Watching The Awesomes after watching Guardians of the Galaxy is a bit jarring: Both the cartoon show and the Marvel movie focus on unlikely superheroes who crack jokes while stumbling through life, making The Awesomes almost the perfect companion piece to the movie. If only it were funnier.
The show, co-created by Saturday Night Live alum and current Late Night host Seth Meyers, premiered a year ago on Hulu with 10 episodes and was liked enough to get a second season. It’s easy to see why it was popular: Its cast features a roster of past and present SNL players, including Taran Killam and Kenan Thompson, and it’s about superheroes—quirky, clumsy superheroes at that. And, as the success of Guardians of the Galaxy goes to show, all superheroes don’t have to be perfect.
This aspect of The Awesomes is part of its charm, and it’s something that shines in the show’s second season premiere, which went up on Hulu Monday. Muscleman, voiced by The Mindy Project’s Ike Barinholtz, is quite built, but doesn’t have much going for him beyond that: He tells his friend Prock (Meyers) that he’s expecting to eat “really delicious cookies” at a friend’s memorial… because he heard “memorial” and thought, “mmm, Oreo!” At first listen, this joke is impossibly cheesy and contrived. Who would really confuse “memorial” and “mmm, Oreo?” But it’s just one of many moments in The Awesomes where you have to step away, look at the individual character, and realize, “oh, yeah, Muscleman would totally think that.”
That’s a compliment to the character creation but not exactly one to the writing. It takes a well-defined character for an audience to recognize things that he or she would and wouldn’t say, and a lot of shows skimp on that, instead giving characters a free-form personality that can adapt to any jokes the writers want to show off. The Awesomes doesn’t skimp. The show knows exactly who its characters are, and that’s refreshing to watch, but it comes at the cost of jokes that land with a light thud rather than a bang.
In the season 2 premiere, the title Awesomes attend a memorial for a seemingly dead friend and Prock decides to get a bit tipsy following the ceremony. Meyers plays drunk Prock convincingly, slurring just enough, but the bit lags—mostly because its pure purpose appears to be exposition. Prock praises Malocchio for not going the evil route like his villainous father but unintentionally ends up convincing him to take that evil route in a conversation that didn’t need to be longer than a minute. Watching the scene, which is basically just Prock being drunk, is kind of like going to a bar and feeling trapped as an over-intoxicated person comes up to you and babbles on about something or other. No one likes to be trapped by a drunk person, even if it’s Seth Meyers.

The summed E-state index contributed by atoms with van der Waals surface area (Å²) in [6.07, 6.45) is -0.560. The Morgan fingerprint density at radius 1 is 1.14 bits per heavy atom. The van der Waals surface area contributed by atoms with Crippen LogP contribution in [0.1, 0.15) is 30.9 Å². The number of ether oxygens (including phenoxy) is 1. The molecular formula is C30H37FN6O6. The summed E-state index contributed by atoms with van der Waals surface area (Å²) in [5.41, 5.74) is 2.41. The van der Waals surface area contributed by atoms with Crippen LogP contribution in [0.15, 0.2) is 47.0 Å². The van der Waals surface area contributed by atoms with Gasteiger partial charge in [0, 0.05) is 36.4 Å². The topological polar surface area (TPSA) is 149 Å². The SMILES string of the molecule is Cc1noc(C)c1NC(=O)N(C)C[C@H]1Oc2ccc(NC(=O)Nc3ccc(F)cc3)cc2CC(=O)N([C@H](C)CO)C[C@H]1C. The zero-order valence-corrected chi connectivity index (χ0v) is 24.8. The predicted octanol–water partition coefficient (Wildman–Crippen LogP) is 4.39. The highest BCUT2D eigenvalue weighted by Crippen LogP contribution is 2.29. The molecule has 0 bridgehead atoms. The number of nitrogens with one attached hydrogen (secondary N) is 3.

But even if The Awesomes doesn’t inspire guffaws with each joke, it makes up for it with twists and turns. Hotwire is dead! Hotwire isn’t dead! Hotwire is dead, a large man was just wearing a Hotwire suit! Hotwire is alive—really! Prock’s crush on Hotwire (Rashida Jones) makes that whole plotline even more amusing: Malocchio, now evil, takes Prock hostage and threatens to kill Hotwire, so Prock uses his superpower to stop time and think over what to do—which is, of course, to save Hotwire but also includes him waffling on whether that’s the right think to do romantically. “Saving someone’s life might seem like I’m coming on pretty strong, and I don’t want to push Hotwire back in the friend zone,” he mutters to himself. Ah, superheros: They struggle with romance, just like us.
Sure, The Awesomes might not be the go-to cartoon for smart knee-slappers, but that’s probably not what it’s going for, anyway. What it does do is give comic-book fans a cartoon to watch when they need a dose of high stakes and plenty of comic relief. Plus, who wouldn’t want to watch a romance bloom between (the cartoon versions of) comic dreamboats Seth Meyers and Rashida Jones?